Philosophy and Poetry

Philosophy and Poetry

Philosophy and Poetry

Philosophy and Poetry

Excerpt

The lecture to which this is the preface, is the work neither of a literary critic nor of a poet. It is, on the contrary, the work of a teacher of philosophy and bears no doubt the stigmata both of didactic intention and analytic technique. These are not features destined to arouse the sympathies of readers, for logical analysis is one of the least winsome of methods and the habit of instructing is actually repulsive.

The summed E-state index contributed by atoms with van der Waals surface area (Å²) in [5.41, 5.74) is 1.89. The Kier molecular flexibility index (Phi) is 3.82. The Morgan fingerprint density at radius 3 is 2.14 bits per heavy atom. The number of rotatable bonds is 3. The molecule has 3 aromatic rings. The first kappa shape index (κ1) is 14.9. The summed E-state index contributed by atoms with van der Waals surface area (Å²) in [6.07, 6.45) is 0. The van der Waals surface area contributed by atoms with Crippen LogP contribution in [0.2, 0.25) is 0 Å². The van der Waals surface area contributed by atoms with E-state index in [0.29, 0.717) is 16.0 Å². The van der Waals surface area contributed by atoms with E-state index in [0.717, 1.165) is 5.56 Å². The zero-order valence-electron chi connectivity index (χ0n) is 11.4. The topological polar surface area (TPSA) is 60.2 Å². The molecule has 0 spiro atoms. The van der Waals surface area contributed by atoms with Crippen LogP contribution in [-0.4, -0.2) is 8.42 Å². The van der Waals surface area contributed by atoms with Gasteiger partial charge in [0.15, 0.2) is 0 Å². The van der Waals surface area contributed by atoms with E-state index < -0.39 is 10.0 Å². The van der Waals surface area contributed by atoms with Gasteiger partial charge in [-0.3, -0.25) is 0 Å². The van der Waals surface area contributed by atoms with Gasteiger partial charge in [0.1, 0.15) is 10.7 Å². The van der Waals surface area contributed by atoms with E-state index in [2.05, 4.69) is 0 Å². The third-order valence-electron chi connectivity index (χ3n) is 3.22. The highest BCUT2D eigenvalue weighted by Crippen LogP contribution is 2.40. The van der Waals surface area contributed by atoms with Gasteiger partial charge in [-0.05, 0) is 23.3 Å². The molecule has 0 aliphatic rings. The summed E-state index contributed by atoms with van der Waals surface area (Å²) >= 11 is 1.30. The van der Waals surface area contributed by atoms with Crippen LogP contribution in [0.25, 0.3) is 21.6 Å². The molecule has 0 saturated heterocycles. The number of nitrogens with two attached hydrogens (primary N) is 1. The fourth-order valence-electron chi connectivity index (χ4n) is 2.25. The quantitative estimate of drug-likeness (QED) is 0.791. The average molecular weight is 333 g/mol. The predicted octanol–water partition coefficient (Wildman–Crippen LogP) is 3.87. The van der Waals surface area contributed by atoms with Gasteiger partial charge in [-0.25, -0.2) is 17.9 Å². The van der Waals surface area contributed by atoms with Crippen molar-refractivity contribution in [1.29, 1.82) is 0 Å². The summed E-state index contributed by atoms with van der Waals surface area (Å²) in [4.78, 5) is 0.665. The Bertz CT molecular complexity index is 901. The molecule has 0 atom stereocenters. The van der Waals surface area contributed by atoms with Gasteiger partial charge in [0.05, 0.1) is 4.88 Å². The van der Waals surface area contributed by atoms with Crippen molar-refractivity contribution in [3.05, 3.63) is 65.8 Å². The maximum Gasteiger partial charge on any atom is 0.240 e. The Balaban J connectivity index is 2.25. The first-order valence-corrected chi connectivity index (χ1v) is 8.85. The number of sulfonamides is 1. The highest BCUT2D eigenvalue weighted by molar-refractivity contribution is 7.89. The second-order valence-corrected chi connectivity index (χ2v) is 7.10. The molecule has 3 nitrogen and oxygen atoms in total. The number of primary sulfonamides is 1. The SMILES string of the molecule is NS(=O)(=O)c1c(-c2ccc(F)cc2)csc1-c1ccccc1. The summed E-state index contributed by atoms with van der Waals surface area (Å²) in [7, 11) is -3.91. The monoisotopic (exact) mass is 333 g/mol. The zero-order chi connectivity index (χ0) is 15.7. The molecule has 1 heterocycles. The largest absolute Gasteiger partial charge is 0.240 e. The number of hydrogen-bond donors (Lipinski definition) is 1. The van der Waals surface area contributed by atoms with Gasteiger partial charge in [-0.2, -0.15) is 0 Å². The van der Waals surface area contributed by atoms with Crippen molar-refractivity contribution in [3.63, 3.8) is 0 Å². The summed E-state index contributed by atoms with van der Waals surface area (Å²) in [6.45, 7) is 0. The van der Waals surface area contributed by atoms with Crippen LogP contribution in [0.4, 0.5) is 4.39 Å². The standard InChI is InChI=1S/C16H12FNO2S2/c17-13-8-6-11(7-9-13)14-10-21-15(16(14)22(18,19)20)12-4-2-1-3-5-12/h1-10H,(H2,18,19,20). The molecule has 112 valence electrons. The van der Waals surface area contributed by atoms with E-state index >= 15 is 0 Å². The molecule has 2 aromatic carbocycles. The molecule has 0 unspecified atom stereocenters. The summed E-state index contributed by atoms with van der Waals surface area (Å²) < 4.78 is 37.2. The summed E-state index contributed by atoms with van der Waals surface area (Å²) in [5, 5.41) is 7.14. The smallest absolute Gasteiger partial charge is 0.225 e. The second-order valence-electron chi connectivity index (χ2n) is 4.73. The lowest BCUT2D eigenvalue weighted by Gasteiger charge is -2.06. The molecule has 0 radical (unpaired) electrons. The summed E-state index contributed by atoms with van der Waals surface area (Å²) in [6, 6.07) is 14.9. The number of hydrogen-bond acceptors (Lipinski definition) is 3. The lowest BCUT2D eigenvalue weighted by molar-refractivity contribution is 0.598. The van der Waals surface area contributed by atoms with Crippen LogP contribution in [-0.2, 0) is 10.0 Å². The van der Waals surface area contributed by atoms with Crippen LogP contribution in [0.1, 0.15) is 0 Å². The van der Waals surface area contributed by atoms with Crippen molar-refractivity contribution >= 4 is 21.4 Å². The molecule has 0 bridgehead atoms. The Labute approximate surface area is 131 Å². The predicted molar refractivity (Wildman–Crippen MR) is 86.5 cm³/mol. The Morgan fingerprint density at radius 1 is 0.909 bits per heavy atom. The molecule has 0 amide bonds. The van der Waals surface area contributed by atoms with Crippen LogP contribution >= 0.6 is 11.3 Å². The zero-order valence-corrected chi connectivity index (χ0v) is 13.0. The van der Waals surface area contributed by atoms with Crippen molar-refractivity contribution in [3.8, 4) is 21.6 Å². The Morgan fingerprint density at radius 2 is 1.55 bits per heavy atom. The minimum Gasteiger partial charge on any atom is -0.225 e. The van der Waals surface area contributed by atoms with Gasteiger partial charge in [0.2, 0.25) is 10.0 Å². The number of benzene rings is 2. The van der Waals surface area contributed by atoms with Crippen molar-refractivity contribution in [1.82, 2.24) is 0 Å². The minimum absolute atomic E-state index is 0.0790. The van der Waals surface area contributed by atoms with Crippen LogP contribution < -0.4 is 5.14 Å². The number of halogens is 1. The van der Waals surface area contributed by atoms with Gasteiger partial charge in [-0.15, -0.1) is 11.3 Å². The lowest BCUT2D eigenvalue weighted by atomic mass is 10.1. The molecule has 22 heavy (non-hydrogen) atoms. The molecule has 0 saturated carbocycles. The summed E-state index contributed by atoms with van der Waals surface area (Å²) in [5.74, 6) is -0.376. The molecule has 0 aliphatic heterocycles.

It must also be confessed that the author of this lecture has not for some years been able to credit a set of standards which would permit him to say, "This work of art is greater than that" regardless of historical considerations. The time, the place, the author, the public, the artistry, the mood and the appetite of the observer never seem willing to step aside and let him see a picture, or read a poem in a kind of aesthetic vacuum. He admits having so great an interest in works of art that he has lost his taste, just as he admits having so great an interest in the psychology of human beings that he has lost his power of praise and blame. Thus, though he criticises poetry in his lecture, he does not expect that others will accept his criticism.

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